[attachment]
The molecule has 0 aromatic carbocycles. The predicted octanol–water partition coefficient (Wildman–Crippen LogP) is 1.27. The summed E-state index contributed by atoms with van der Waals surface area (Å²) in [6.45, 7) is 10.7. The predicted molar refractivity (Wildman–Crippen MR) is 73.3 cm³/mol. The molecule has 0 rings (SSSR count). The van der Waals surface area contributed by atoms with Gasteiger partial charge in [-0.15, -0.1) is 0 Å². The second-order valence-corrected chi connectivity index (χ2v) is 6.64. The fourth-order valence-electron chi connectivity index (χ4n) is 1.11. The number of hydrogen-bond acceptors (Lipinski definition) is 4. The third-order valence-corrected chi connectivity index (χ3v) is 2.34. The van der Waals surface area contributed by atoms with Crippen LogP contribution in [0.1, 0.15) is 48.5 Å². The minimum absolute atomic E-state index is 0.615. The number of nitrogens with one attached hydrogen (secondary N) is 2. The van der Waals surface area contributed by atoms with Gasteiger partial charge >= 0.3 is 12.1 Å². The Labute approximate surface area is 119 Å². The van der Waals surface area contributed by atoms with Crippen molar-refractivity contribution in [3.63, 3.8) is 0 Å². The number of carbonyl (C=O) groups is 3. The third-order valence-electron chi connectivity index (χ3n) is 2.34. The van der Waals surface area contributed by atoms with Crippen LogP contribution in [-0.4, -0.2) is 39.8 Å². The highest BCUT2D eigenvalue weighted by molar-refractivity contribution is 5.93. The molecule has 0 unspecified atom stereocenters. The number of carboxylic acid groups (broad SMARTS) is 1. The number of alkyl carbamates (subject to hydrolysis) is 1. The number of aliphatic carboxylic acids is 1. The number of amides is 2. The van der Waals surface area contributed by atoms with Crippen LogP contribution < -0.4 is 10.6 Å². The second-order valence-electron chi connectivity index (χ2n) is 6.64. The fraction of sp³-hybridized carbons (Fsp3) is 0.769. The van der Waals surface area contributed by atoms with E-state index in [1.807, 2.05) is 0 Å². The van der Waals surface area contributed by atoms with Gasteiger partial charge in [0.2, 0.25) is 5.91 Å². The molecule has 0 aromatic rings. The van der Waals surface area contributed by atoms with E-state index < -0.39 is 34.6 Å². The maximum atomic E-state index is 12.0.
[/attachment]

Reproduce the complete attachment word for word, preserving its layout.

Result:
The molecule has 0 aromatic carbocycles. The predicted octanol–water partition coefficient (Wildman–Crippen LogP) is 1.27. The summed E-state index contributed by atoms with van der Waals surface area (Å²) in [6.45, 7) is 10.7. The predicted molar refractivity (Wildman–Crippen MR) is 73.3 cm³/mol. The molecule has 0 rings (SSSR count). The van der Waals surface area contributed by atoms with Gasteiger partial charge in [-0.15, -0.1) is 0 Å². The second-order valence-corrected chi connectivity index (χ2v) is 6.64. The fourth-order valence-electron chi connectivity index (χ4n) is 1.11. The number of hydrogen-bond acceptors (Lipinski definition) is 4. The third-order valence-corrected chi connectivity index (χ3v) is 2.34. The van der Waals surface area contributed by atoms with Crippen LogP contribution in [0.1, 0.15) is 48.5 Å². The minimum absolute atomic E-state index is 0.615. The number of nitrogens with one attached hydrogen (secondary N) is 2. The van der Waals surface area contributed by atoms with Gasteiger partial charge >= 0.3 is 12.1 Å². The Labute approximate surface area is 119 Å². The van der Waals surface area contributed by atoms with Crippen molar-refractivity contribution in [3.63, 3.8) is 0 Å². The number of carbonyl (C=O) groups is 3. The third-order valence-electron chi connectivity index (χ3n) is 2.34. The van der Waals surface area contributed by atoms with Crippen LogP contribution in [-0.4, -0.2) is 39.8 Å². The highest BCUT2D eigenvalue weighted by molar-refractivity contribution is 5.93. The molecule has 0 unspecified atom stereocenters. The number of carboxylic acid groups (broad SMARTS) is 1. The number of alkyl carbamates (subject to hydrolysis) is 1. The number of aliphatic carboxylic acids is 1. The number of amides is 2. The van der Waals surface area contributed by atoms with Crippen LogP contribution < -0.4 is 10.6 Å². The second-order valence-electron chi connectivity index (χ2n) is 6.64. The fraction of sp³-hybridized carbons (Fsp3) is 0.769. The van der Waals surface area contributed by atoms with E-state index in [1.807, 2.05) is 0 Å². The van der Waals surface area contributed by atoms with Gasteiger partial charge in [0.2, 0.25) is 5.91 Å². The molecule has 0 aromatic rings. The van der Waals surface area contributed by atoms with E-state index < -0.39 is 34.6 Å². The maximum atomic E-state index is 12.0.